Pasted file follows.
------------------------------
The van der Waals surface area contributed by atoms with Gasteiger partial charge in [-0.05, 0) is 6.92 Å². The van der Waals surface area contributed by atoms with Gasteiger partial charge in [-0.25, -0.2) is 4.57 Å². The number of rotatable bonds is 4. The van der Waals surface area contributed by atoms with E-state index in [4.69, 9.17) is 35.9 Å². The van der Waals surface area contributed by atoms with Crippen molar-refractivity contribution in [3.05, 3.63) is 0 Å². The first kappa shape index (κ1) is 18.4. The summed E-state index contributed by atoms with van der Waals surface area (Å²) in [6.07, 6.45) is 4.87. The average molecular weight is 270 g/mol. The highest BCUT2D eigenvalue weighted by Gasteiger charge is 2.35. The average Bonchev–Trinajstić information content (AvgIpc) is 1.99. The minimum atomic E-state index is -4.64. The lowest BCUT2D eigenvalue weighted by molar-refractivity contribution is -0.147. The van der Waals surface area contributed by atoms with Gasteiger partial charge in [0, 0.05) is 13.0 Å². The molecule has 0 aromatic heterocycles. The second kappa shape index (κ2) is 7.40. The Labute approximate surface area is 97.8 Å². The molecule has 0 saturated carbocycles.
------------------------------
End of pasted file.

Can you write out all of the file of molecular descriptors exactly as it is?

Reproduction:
The van der Waals surface area contributed by atoms with Gasteiger partial charge in [-0.05, 0) is 6.92 Å². The van der Waals surface area contributed by atoms with Gasteiger partial charge in [-0.25, -0.2) is 4.57 Å². The number of rotatable bonds is 4. The van der Waals surface area contributed by atoms with E-state index in [4.69, 9.17) is 35.9 Å². The van der Waals surface area contributed by atoms with Crippen molar-refractivity contribution in [3.05, 3.63) is 0 Å². The first kappa shape index (κ1) is 18.4. The summed E-state index contributed by atoms with van der Waals surface area (Å²) in [6.07, 6.45) is 4.87. The average molecular weight is 270 g/mol. The highest BCUT2D eigenvalue weighted by Gasteiger charge is 2.35. The average Bonchev–Trinajstić information content (AvgIpc) is 1.99. The minimum atomic E-state index is -4.64. The lowest BCUT2D eigenvalue weighted by molar-refractivity contribution is -0.147. The van der Waals surface area contributed by atoms with Gasteiger partial charge in [0, 0.05) is 13.0 Å². The molecule has 0 aromatic heterocycles. The second kappa shape index (κ2) is 7.40. The Labute approximate surface area is 97.8 Å². The molecule has 0 saturated carbocycles.